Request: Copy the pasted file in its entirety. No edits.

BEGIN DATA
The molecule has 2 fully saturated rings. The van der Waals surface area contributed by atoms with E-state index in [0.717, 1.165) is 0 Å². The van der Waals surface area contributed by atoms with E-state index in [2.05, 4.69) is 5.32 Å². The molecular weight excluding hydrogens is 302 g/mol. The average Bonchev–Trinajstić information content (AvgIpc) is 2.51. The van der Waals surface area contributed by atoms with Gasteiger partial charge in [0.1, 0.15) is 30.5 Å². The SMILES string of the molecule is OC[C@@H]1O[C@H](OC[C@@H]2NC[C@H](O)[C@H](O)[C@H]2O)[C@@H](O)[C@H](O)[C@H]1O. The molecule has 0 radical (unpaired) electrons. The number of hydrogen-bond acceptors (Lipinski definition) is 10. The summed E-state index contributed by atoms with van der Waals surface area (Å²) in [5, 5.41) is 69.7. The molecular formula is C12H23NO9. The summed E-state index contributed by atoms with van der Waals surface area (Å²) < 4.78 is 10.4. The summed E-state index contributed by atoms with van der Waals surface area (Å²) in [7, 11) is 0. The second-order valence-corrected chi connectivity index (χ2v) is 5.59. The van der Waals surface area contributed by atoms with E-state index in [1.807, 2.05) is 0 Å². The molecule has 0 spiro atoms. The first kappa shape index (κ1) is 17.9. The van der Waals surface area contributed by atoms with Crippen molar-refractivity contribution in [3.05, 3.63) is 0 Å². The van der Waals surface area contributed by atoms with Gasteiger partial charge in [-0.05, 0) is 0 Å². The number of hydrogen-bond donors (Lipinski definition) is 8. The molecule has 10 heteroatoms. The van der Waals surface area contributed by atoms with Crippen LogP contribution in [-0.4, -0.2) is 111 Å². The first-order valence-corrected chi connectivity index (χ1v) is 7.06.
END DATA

The molecule has 2 fully saturated rings. The van der Waals surface area contributed by atoms with E-state index in [0.717, 1.165) is 0 Å². The van der Waals surface area contributed by atoms with E-state index in [2.05, 4.69) is 5.32 Å². The molecular weight excluding hydrogens is 302 g/mol. The average Bonchev–Trinajstić information content (AvgIpc) is 2.51. The van der Waals surface area contributed by atoms with Gasteiger partial charge in [0.1, 0.15) is 30.5 Å². The SMILES string of the molecule is OC[C@@H]1O[C@H](OC[C@@H]2NC[C@H](O)[C@H](O)[C@H]2O)[C@@H](O)[C@H](O)[C@H]1O. The molecule has 0 radical (unpaired) electrons. The number of hydrogen-bond acceptors (Lipinski definition) is 10. The summed E-state index contributed by atoms with van der Waals surface area (Å²) in [5, 5.41) is 69.7. The molecular formula is C12H23NO9. The summed E-state index contributed by atoms with van der Waals surface area (Å²) < 4.78 is 10.4. The summed E-state index contributed by atoms with van der Waals surface area (Å²) in [7, 11) is 0. The second-order valence-corrected chi connectivity index (χ2v) is 5.59. The van der Waals surface area contributed by atoms with E-state index in [1.807, 2.05) is 0 Å². The molecule has 0 spiro atoms. The first kappa shape index (κ1) is 17.9. The van der Waals surface area contributed by atoms with Crippen molar-refractivity contribution in [3.05, 3.63) is 0 Å². The van der Waals surface area contributed by atoms with Gasteiger partial charge in [-0.05, 0) is 0 Å². The number of hydrogen-bond donors (Lipinski definition) is 8. The molecule has 10 heteroatoms. The van der Waals surface area contributed by atoms with Crippen LogP contribution in [-0.4, -0.2) is 111 Å². The first-order valence-corrected chi connectivity index (χ1v) is 7.06.